South Pacific: Parallel love stories unfold against a World War II backdrop, but it’s the classic songs that carry this musical. Opens June 26 at Moonlight Amphitheatre in Vista.

Now Playing

Barefoot in the Park: A free-spirited woman and a retrained man are New York City newlyweds and struggling with their differences. Through June 30 at Patio Playhouse in Escondido.

The Divine  Sister: A bawdy parody of wholesome 1960s-era movies reveals what secrets lie within St. Veronica’s convent school. Through June 30 at Diversionary Theatre in University Heights.

Extraordinary Chambers: An American executive brings his wife on a business trip to Cambodia as that country deals with the aftermath of the Khmer Rouge regime’s crimes against humanity. Presented by Mo’olelo Performing Arts Company, it runs through June 30 at 10th Avenue Theatre, Downtown.

Fiddler on the Roof: The romantic notions of a working-class Russian Jew’s daughters are a total pain in his traditional butt. Through June 30 at Lamb’s Players Theatre in Coronado.

His Girl Friday: In an adaptation of the 1940 film, a reporter planning to leave the business is convinced by her editor and ex-husband to stay in the game for one last scoop. Through June 30 at La Jolla Playhouse.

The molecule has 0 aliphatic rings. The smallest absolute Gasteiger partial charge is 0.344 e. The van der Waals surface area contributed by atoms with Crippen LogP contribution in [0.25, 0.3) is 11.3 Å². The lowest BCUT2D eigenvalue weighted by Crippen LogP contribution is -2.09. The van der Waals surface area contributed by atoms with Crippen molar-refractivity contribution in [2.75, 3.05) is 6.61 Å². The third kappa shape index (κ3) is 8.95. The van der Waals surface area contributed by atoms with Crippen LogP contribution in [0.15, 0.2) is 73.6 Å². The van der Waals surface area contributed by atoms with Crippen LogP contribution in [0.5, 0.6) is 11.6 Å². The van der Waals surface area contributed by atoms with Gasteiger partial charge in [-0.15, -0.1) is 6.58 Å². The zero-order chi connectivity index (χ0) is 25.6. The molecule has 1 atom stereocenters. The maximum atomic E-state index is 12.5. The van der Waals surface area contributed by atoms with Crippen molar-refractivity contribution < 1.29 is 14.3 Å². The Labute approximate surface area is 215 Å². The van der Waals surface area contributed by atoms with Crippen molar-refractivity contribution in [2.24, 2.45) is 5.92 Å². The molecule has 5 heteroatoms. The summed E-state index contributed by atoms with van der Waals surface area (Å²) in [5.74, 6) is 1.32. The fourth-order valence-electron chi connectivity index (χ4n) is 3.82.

Accomplice San Diego: A different kind of theater happening—part play, part game—courtesy of La Jolla Playhouse’s Without Walls program: Audience members arrive in Little Italy and experience the play around them as they walk through the neighborhood and respond to clues provided to them. Runs through July 7. Find details at

In the Heat of the Night: Ion Theatre Company closes its seventh season with the theatrical version of the 1965 novel, 1968 movie and 1988-1992 TV series about racism and criminal justice in the South. Through July 13 at BLKBOX Theatre in Hillcrest.

Tribes: A deaf man raised in a hearing family meets a woman who was raised by deaf parents and is going deaf herself. Through July 21 at La Jolla Playhouse.

miXtape: Generation X was torn between disillusionment and hope in this cavalcade of music from the 1980s. Produced by Lamb’s Players Theatre, it runs through July 28 at the Horton Grand Theatre, Downtown.

Rosencrantz and Guildenstern are Dead: Tom Stoppard’s existentialist play turns two minor characters in Shakespeare’s Hamlet into lead characters. Through Sept. 26 at The Old Globe Theatre in Balboa Park.

The Merchant of Venice: Shakespeare’s play, about a man who borrows money to court a woman, gave us the terms “shylock” and “a pound of flesh.” Through Sept. 28 at The Old Globe Theatre in Balboa Park.

A Midsummer Night’s Dream: A Greek forest is alive with fairies, magic potions and the pursuit of love in the opener of The Old Globe’s summer Shakespeare Festival. Through Sept. 29 at The Old Globe Theatre in Balboa Park.

Crime Pays: A radio game show with dastardly overtones, served up with dinner, is presented by Mystery Cafe at Imperial House restaurant in Bankers Hill.